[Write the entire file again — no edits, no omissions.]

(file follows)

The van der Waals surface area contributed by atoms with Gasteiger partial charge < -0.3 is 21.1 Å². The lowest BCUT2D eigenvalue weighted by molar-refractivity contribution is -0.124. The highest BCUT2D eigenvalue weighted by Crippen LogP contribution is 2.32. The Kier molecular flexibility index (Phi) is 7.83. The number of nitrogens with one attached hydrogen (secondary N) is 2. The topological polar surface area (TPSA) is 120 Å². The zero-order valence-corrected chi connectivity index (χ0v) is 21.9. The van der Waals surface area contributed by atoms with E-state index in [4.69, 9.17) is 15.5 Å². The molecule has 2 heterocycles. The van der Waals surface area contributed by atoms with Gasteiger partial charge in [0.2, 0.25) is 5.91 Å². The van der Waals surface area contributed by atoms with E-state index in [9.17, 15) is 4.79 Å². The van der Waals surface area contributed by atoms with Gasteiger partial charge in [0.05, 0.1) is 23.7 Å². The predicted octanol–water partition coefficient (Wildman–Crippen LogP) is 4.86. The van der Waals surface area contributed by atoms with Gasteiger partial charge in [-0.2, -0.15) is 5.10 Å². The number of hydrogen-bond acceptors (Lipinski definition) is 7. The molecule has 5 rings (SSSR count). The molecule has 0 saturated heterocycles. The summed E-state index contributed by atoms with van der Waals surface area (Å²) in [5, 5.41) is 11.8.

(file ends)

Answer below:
The van der Waals surface area contributed by atoms with Gasteiger partial charge < -0.3 is 21.1 Å². The lowest BCUT2D eigenvalue weighted by molar-refractivity contribution is -0.124. The highest BCUT2D eigenvalue weighted by Crippen LogP contribution is 2.32. The Kier molecular flexibility index (Phi) is 7.83. The number of nitrogens with one attached hydrogen (secondary N) is 2. The topological polar surface area (TPSA) is 120 Å². The zero-order valence-corrected chi connectivity index (χ0v) is 21.9. The van der Waals surface area contributed by atoms with E-state index in [4.69, 9.17) is 15.5 Å². The molecule has 2 heterocycles. The van der Waals surface area contributed by atoms with Gasteiger partial charge in [0.2, 0.25) is 5.91 Å². The van der Waals surface area contributed by atoms with E-state index in [9.17, 15) is 4.79 Å². The van der Waals surface area contributed by atoms with Gasteiger partial charge in [0.05, 0.1) is 23.7 Å². The predicted octanol–water partition coefficient (Wildman–Crippen LogP) is 4.86. The van der Waals surface area contributed by atoms with Gasteiger partial charge in [-0.2, -0.15) is 5.10 Å². The number of hydrogen-bond acceptors (Lipinski definition) is 7. The molecule has 5 rings (SSSR count). The molecule has 0 saturated heterocycles. The summed E-state index contributed by atoms with van der Waals surface area (Å²) in [5, 5.41) is 11.8.